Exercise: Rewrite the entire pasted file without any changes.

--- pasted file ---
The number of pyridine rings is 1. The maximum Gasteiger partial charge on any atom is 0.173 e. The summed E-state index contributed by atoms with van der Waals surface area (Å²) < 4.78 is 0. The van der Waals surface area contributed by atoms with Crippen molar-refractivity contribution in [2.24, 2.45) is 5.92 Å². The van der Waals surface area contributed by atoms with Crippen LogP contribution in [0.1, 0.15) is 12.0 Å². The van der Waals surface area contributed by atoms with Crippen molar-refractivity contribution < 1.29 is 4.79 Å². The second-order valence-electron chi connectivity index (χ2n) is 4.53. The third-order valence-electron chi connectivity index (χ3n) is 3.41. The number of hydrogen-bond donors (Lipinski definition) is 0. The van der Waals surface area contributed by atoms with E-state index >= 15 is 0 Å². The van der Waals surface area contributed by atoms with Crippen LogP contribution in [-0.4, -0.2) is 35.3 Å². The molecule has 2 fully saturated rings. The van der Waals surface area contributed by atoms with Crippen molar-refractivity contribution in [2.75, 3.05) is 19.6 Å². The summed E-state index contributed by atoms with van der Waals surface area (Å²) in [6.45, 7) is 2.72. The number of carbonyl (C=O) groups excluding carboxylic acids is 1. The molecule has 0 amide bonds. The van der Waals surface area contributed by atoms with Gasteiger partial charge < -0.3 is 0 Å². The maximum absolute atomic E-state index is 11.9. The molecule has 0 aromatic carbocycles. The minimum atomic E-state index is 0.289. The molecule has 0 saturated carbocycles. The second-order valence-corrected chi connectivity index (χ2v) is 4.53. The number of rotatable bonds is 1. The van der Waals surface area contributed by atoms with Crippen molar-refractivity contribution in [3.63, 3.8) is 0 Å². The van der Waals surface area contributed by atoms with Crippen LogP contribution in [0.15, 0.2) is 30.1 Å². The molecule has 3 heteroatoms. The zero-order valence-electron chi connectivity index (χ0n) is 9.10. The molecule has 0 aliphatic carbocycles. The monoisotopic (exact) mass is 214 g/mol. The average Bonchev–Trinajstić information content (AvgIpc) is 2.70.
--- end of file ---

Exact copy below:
The number of pyridine rings is 1. The maximum Gasteiger partial charge on any atom is 0.173 e. The summed E-state index contributed by atoms with van der Waals surface area (Å²) < 4.78 is 0. The van der Waals surface area contributed by atoms with Crippen molar-refractivity contribution in [2.24, 2.45) is 5.92 Å². The van der Waals surface area contributed by atoms with Crippen LogP contribution in [0.1, 0.15) is 12.0 Å². The van der Waals surface area contributed by atoms with Crippen molar-refractivity contribution < 1.29 is 4.79 Å². The second-order valence-electron chi connectivity index (χ2n) is 4.53. The third-order valence-electron chi connectivity index (χ3n) is 3.41. The number of hydrogen-bond donors (Lipinski definition) is 0. The van der Waals surface area contributed by atoms with E-state index >= 15 is 0 Å². The van der Waals surface area contributed by atoms with Crippen LogP contribution in [-0.4, -0.2) is 35.3 Å². The molecule has 2 fully saturated rings. The van der Waals surface area contributed by atoms with Crippen molar-refractivity contribution in [2.75, 3.05) is 19.6 Å². The summed E-state index contributed by atoms with van der Waals surface area (Å²) in [6.45, 7) is 2.72. The number of carbonyl (C=O) groups excluding carboxylic acids is 1. The molecule has 0 amide bonds. The van der Waals surface area contributed by atoms with Gasteiger partial charge < -0.3 is 0 Å². The maximum absolute atomic E-state index is 11.9. The molecule has 0 aromatic carbocycles. The minimum atomic E-state index is 0.289. The molecule has 0 saturated carbocycles. The second-order valence-corrected chi connectivity index (χ2v) is 4.53. The number of rotatable bonds is 1. The van der Waals surface area contributed by atoms with Crippen molar-refractivity contribution in [3.63, 3.8) is 0 Å². The van der Waals surface area contributed by atoms with Crippen LogP contribution in [0.15, 0.2) is 30.1 Å². The molecule has 3 heteroatoms. The zero-order valence-electron chi connectivity index (χ0n) is 9.10. The molecule has 0 aliphatic carbocycles. The monoisotopic (exact) mass is 214 g/mol. The average Bonchev–Trinajstić information content (AvgIpc) is 2.70.